Donald Trump supporters whooped and cheered as the president referred to coronavirus as the ‘Kung Flu.’ Trump used the term – which has widely been condemned as racist – at an event called his Address to Young Americans in Phoenix, Arizona, on Tuesday.
Speaking to the crowd at the Dream City Church, Trump said: ‘(Coronavirus) has so many names. I could give you 19 or 20 names for that right. It’s got all different names. Wuhan – Wuhan was catching on. Coronavirus, right?’ Pausing for effect, Trump then said: ‘Kung flu’ and repeated the phrase moments later to rapturous cheers from the crowd.
He continued: ‘Covid, Covid-19, Covid. I say, “What’s the 19? Covid-19. Some people can’t explain what the 19….I said “That’s an odd name.”‘
Covid-19 – which stands for coronavirus disease 2019 – a reference to the year the virus first emerged – is the official name for the new coronavirus that has swept the world, infecting close to 2.4million Americans and killing over 122,000.
The virus was first spotted in the Chinese city of Wuhan late last year, with Trump initially downplaying its severity, before referring to it as ‘the Chinese virus’ in early press briefings.
His use of the term coincided with a rise in racist attacks on Asian-American people. Trump initially doubled-down on his use of the term, insisting he had used it because it was ‘accurate.’ But he later switched to referring to the disease as ‘coronavirus’ or Covid-19. Trump used ‘Kung flu’ at a campaign rally in Tulsa, Oklahoma, on Saturday – with his press secretary Kayleigh McEnany deflecting questions about the racist remark at a White House press conference on Monday.
Shortly after correcting his terminology, the president sent a tweet in support of the Asian-American community, writing: ‘It is very important that we totally protect our Asian American community in the United States, and all around the world. They are amazing people, and the spreading of the Virus is NOT their fault in any way, shape, or form.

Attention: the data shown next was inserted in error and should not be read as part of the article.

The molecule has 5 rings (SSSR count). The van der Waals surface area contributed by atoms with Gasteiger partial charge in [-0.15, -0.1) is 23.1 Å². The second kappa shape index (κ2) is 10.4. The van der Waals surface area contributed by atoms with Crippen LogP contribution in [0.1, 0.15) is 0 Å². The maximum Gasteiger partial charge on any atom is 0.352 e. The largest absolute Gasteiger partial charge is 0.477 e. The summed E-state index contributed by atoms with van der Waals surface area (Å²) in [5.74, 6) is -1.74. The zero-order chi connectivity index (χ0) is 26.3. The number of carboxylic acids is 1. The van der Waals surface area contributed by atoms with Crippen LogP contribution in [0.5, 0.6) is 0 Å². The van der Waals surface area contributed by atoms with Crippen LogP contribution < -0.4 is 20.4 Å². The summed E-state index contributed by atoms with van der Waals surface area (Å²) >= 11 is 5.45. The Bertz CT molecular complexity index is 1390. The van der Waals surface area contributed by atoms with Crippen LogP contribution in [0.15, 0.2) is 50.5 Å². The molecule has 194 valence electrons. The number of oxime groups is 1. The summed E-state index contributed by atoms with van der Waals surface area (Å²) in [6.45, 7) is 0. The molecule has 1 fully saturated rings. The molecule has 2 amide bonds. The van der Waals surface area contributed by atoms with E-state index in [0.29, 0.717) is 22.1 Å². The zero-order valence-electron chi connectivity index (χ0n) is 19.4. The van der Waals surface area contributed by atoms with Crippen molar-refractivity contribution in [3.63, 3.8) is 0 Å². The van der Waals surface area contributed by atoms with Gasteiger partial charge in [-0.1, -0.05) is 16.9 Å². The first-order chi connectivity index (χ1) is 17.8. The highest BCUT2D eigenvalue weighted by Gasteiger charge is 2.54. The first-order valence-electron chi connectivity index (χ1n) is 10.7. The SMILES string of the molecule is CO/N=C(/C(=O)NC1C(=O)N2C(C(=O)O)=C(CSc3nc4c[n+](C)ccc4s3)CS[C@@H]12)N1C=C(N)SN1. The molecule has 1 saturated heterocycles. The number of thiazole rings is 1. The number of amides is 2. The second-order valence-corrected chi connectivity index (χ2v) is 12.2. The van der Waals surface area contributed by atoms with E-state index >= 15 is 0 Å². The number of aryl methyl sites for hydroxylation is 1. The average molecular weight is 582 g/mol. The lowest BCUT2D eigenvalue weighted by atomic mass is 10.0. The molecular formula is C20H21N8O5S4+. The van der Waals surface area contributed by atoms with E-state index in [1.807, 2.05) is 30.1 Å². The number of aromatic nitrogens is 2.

‘They are working closely with us to get rid of it. WE WILL PREVAIL TOGETHER!’
Trump held the crowded rally in Arizona despite the state experiencing a spike in coronavirus cases and deaths, with close to 57,000 infections and 1,400 deaths. The state saw over 6,300 new diagnoses on June 20 – a record-high – with diagnoses numbers sitting well over 2,300 in the two days since.
Political pundits predict that the president will seek to cast the Chinese government as a villain and rival as he moves to win voters ahead of November’s presidential election. Trump has been accused of using China to deflect from his own mishandling of the pandemic, which saw him dismiss its serious throughout the whole of February.
Experts say that time could have been used to warn Americans about the dangers of coronavirus, and stop its spread. Trump also sparked condemnation and ridicule after suggesting infections of disinfectant as a possible coronavirus treatment.
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